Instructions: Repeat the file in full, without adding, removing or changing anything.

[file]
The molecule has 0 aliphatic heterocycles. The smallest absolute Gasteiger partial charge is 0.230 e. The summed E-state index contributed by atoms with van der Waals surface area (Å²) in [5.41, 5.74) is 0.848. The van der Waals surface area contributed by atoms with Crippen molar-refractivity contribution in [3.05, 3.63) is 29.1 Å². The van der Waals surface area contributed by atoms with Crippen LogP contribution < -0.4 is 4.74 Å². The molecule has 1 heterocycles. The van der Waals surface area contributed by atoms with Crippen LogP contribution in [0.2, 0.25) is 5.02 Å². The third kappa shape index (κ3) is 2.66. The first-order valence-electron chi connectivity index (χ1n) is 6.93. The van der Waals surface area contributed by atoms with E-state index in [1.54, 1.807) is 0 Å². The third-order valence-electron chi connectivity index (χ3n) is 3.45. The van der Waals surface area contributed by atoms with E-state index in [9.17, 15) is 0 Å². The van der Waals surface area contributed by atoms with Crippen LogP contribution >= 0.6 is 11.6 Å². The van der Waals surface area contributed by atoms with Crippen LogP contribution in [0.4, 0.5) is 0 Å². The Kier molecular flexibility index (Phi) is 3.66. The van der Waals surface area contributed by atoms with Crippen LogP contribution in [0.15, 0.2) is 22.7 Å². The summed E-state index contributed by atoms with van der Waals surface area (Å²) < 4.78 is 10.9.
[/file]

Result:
The molecule has 0 aliphatic heterocycles. The smallest absolute Gasteiger partial charge is 0.230 e. The summed E-state index contributed by atoms with van der Waals surface area (Å²) in [5.41, 5.74) is 0.848. The van der Waals surface area contributed by atoms with Crippen molar-refractivity contribution in [3.05, 3.63) is 29.1 Å². The van der Waals surface area contributed by atoms with Crippen LogP contribution < -0.4 is 4.74 Å². The molecule has 1 heterocycles. The van der Waals surface area contributed by atoms with Crippen LogP contribution in [0.2, 0.25) is 5.02 Å². The third kappa shape index (κ3) is 2.66. The first-order valence-electron chi connectivity index (χ1n) is 6.93. The van der Waals surface area contributed by atoms with E-state index in [1.54, 1.807) is 0 Å². The third-order valence-electron chi connectivity index (χ3n) is 3.45. The van der Waals surface area contributed by atoms with E-state index in [9.17, 15) is 0 Å². The van der Waals surface area contributed by atoms with Crippen LogP contribution >= 0.6 is 11.6 Å². The van der Waals surface area contributed by atoms with Crippen LogP contribution in [0.4, 0.5) is 0 Å². The Kier molecular flexibility index (Phi) is 3.66. The van der Waals surface area contributed by atoms with Crippen LogP contribution in [0.15, 0.2) is 22.7 Å². The summed E-state index contributed by atoms with van der Waals surface area (Å²) < 4.78 is 10.9.